401(k) Questions and Answers
If you're new to 401(k)s, you may have some questions about how this retirement plan works. Fortunately, you can find the answers, even if some of the details may vary from company to company or plan to plan. Make sure you check in with your plan administrator to find out the specifics of your particular 401(k) plan.
If you are "vested" in your 401(k), it means that you have ownership of the contributions from your employer to your account. The vested amount is the amount that you take with you if you were to leave your job. While your own contributions are always 100% vested, you may not be vested in your employer's contributions until a certain point in time.
There are a variety of vesting schedules your company may follow. You may be vested immediately, or after working there for three years, or perhaps there is a gradual increase each year. Your employer can tell you about their vesting schedule.
The reason companies set up 401(k)s in this manner is because they want the workers they hire and train to stay with them. If you haven't been with your company long, you may not yet be vested in your account, and they hope that's an incentive to stay with the company until you are.
To begin with, it is important to take advantage of any match that your employer offers you. For example, if they say they'll match your contributions up to 5%, then make sure you're contributing 5% because your employer will contribute another 5%. It's like you're contributing 10% of your income for half the cost.
Your employer match will help your retirement account to grow. However, you may wonder if you can contribute above and beyond that match. The answer is yes—up to $20,500 in 2022 (up from $19,500 in 2021), with catch-up contributions of $6,500 allowed if you're over 50.
If you have the money to spare, you also may also want to open and contribute to an individual retirement account, also called an individual retirement arrangement (IRA).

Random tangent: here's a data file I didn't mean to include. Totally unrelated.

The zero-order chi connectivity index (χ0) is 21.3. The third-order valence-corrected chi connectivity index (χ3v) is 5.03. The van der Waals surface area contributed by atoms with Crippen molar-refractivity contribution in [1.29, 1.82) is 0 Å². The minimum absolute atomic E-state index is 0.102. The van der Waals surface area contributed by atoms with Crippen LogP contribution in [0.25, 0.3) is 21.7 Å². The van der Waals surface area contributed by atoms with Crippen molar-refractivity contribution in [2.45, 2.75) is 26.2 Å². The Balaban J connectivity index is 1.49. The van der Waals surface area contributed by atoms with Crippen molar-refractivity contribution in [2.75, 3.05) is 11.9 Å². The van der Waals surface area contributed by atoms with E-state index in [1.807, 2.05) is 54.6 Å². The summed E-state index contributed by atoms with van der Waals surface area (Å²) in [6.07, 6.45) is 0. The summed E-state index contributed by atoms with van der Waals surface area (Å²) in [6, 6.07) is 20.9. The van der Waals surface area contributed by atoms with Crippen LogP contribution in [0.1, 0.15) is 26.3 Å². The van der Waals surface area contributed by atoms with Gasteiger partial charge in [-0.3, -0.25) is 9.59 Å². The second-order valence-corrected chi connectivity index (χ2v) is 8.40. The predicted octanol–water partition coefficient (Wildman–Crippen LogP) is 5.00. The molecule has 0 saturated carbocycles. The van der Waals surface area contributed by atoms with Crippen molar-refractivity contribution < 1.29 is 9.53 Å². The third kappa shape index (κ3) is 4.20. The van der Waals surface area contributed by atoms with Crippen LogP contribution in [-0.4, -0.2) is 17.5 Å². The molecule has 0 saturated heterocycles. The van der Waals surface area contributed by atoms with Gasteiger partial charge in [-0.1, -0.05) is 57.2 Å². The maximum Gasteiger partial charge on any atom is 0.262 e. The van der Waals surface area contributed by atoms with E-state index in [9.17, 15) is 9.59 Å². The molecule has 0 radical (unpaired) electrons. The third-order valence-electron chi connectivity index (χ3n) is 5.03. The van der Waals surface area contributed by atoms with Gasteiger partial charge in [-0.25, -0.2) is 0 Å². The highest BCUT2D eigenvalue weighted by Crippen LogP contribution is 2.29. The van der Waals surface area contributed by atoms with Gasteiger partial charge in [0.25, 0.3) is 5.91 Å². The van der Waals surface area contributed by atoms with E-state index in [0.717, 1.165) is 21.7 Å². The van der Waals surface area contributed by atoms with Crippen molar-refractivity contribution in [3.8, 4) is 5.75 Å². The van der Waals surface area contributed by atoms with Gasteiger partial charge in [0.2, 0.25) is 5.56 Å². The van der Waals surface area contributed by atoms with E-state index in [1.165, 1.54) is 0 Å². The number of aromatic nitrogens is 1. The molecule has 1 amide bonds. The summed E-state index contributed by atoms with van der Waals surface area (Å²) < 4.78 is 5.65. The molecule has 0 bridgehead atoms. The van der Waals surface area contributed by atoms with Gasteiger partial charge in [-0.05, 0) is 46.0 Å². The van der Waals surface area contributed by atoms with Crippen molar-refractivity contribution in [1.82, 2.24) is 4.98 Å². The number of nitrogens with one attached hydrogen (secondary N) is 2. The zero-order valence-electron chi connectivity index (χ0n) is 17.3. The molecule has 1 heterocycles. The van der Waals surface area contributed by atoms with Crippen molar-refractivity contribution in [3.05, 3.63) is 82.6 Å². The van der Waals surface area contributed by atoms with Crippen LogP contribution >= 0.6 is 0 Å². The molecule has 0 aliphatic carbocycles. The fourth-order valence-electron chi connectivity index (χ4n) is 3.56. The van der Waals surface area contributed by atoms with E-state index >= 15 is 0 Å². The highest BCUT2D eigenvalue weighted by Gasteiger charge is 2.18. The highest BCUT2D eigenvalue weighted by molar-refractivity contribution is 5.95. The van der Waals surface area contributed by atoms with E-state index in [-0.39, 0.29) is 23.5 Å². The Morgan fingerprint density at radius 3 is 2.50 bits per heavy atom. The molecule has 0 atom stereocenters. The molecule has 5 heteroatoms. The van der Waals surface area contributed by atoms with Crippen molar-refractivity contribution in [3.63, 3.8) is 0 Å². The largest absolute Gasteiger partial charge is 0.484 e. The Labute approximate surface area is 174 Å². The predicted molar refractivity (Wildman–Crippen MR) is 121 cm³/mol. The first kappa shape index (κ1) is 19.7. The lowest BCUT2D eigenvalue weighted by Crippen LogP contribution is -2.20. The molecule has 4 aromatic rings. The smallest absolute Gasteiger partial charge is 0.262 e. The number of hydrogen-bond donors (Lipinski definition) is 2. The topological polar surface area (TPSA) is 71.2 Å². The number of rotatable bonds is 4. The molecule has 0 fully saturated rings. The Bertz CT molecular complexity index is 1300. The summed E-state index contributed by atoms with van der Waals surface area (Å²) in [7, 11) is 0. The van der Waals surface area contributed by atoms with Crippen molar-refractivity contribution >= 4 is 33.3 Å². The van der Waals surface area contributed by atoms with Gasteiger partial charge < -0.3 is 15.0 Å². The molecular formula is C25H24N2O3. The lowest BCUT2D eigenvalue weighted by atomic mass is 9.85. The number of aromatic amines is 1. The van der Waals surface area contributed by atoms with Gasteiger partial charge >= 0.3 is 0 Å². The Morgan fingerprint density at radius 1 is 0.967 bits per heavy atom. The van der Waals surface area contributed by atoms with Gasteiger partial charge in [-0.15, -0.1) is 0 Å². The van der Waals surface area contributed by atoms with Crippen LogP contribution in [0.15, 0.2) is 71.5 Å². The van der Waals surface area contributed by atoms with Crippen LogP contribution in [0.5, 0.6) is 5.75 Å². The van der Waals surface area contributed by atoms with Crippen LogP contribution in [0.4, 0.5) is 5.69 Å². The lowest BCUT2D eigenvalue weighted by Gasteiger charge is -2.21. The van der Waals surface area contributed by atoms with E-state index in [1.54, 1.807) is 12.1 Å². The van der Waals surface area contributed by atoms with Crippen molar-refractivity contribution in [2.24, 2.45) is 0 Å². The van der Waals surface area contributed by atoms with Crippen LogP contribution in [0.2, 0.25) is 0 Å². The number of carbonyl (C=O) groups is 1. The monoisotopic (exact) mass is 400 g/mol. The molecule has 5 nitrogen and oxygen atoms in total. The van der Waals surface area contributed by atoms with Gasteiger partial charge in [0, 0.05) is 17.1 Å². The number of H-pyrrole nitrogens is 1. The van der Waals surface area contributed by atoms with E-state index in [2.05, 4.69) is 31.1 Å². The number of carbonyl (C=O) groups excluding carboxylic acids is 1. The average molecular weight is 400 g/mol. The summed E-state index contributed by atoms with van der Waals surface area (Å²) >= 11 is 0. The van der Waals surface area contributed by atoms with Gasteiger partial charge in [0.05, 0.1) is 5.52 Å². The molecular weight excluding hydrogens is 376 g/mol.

The difference between a Roth 401(k) and a traditional 401(k) is when you are taxed.
With a traditional 401(k), your contributions reduce your taxable income now, and you pay taxes on them later, when you make withdrawals during retirement. In other words, it's tax-deferred.
With a Roth 401(k), on the other hand, you contribute after-tax dollars, but then your income earned in this account is tax-free.
When you change jobs, you don't have to leave your 401(k) behind. What you can do is "roll it over" into another account—typically into another retirement plan or an IRA. That way, your contributions (and any vested employer match) will go with you when you leave. It's important to complete the rollover within 60 days; if you don't roll it over, it will be taxable.
If you have between $1,000 and $5,000 in your 401(k), and you don't choose to roll it over or receive the money, your former employer may deposit the money into an IRA for you. If you have less than $1,000, they may just cut you a check and withhold 20% for taxes. However, you can still roll over the distribution within 60 days.
It is always good to understand the funds in which your money is invested. You should at least understand the basic types of mutual funds and the risks associated with them. It will help you to make choices that you are comfortable with when you choose where to invest your money. You should also know that mutual funds do come with certain risks, including the risk that you may lose money.
Your plan may also offer the option to invest in stocks, bonds, or annuities. Each has pros and cons, and your best decision will depend on how long you have to invest and what your goals are.
If you have questions, ask your plan sponsor or human resources representative to give you an overview. Also, be sure to review your 401(k) statements regularly to understand how your investments are doing.
A 401(k) loan allows you to borrow money from your 401(k) account. However, you should be cautious before resorting to a 401(k) loan. For one thing, you must pay it back within five years, plus there are limits on what you can borrow.
If you were to lose your job or get laid off, the balance is due in full—right when you might have trouble making ends meet. Otherwise you will be expected to pay the taxes and penalties as though you had taken a disbursement.
Borrowing from your 401(k) should be a last resort.
If you don't qualify for a 401(k) right now, you can (and should) still save for retirement.
One way is to contribute to a Roth IRA or a traditional IRA. Plus, there are also other retirement options available if you are self-employed, such as a Simplified Employee Pension (SEP-IRA), solo 401(k), Savings Incentive Match Plan for Employees (SIMPLE IRA), Keogh account, or taxable investment accounts. You can start saving now even with a small initial investment.